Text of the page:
The primary outcome measures are fatigue and pain. Fatigue is assessed in two ways. First, fatigue is measured by the Brief Fatigue Inventory (BFI) [51], a reliable and valid measure of fatigue in adults with cancer. There is no gold standard measure of fatigue for adults with OA; however, the BFI is of particular relevance because it assesses fatigue by asking about interference in daily life, which is our primary interest. This scale is usually scored by calculating an overall score based on an average of 9 of the 10 items. In samples with rheumatic conditions, the BFI has recently been divided into two fatigue subscales (fatigue severity and fatigue interference) [52]. Although no studies have examined the clinical significance of these subscales in OA or in other samples, we are expecting similar or greater improvements in fatigue severity and fatigue interference as seen in our pilot study (8% and 15% improvement respectively) [41]. Second, because there is currently no commonly-used fatigue measure in OA across studies, an additional method of assessing fatigue from the Patient-Reported Outcomes Measurement (PROMIS) assessment tools will be used. PROMIS is a collection of carefully constructed item banks that can be used to assess multiple domains of relevance to complex and chronic illnesses. Due to the methods used to construct these item banks, such measures are expected to be more precise and less burdensome to patients to complete [53]. We are using the 8-item short form PROMIS fatigue scale [54]. Pain, the other primary outcome, is assessed by the Western Ontario and McMaster Universities Osteoarthritis Index (WOMAC). This is a validated, disease-specific questionnaire for adults with knee or hip OA in which participants rate their currently experienced pain and physical disability [55]. Based on previous studies, we will consider a 2 point decrease on the WOMAC pain scale to be clinically significant [56].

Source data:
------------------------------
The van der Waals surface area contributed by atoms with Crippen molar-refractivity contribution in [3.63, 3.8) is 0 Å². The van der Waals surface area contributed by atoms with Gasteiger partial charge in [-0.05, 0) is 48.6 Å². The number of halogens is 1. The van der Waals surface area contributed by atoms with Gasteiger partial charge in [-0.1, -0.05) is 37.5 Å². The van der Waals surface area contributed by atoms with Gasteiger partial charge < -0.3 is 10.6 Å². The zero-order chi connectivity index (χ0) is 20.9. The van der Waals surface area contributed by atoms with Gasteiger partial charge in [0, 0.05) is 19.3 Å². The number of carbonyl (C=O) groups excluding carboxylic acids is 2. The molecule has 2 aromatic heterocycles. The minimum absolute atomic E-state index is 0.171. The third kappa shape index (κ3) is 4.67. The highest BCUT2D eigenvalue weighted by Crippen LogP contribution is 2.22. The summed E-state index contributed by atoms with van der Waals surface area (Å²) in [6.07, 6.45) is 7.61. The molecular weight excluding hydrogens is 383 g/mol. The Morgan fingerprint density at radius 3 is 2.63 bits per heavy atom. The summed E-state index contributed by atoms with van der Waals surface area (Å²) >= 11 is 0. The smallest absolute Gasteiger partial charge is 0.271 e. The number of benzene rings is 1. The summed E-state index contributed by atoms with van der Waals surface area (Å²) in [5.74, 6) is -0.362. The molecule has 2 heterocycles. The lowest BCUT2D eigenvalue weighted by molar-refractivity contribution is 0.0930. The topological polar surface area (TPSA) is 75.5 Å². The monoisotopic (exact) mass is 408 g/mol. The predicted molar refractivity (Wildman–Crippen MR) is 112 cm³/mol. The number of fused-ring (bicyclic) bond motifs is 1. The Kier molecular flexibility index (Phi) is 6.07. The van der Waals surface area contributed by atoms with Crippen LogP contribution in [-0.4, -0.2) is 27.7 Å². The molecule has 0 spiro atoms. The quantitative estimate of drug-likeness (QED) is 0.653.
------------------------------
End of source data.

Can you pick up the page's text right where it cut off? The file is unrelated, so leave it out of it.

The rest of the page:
Other secondary outcomes and potential moderators include physical function, assessed by the 6 Minute Walk Test [57], a commonly used, validated measure of physical performance in adults; arthritis self-efficacy, the perceived ability to manage arthritis and pain and fatigue symptoms, measured by the Arthritis Self Efficacy Scale [58]; and other variables such as knee extension strength (as measured by a hand-held dynamometer), and general health status variables (e.g., BMI, self-reported chronic conditions, depression using the Geriatric Depression Scale [59], medication use). In addition, PA will be assessed by a wrist-worn accelerometer [Actiwatch-Score, Phillips Respironics-Mini Mitter Co, Bend OR] that measures changes in acceleration. Although it is worn on the wrist, it is highly associated with whole-body movement [60, 61]. Changes in acceleration are recorded as activity counts and saved every 15 seconds. Higher activity counts reflect participation in higher intensity activities [62, 63]. PA from the accelerometer will be aggregated in different ways. We will look at average activity counts and total activity counts that occur: 1) in the time between symptom reporting periods, 2) over each day, and 3) over the entire home monitoring period similar to our previous studies [40, 41, 64].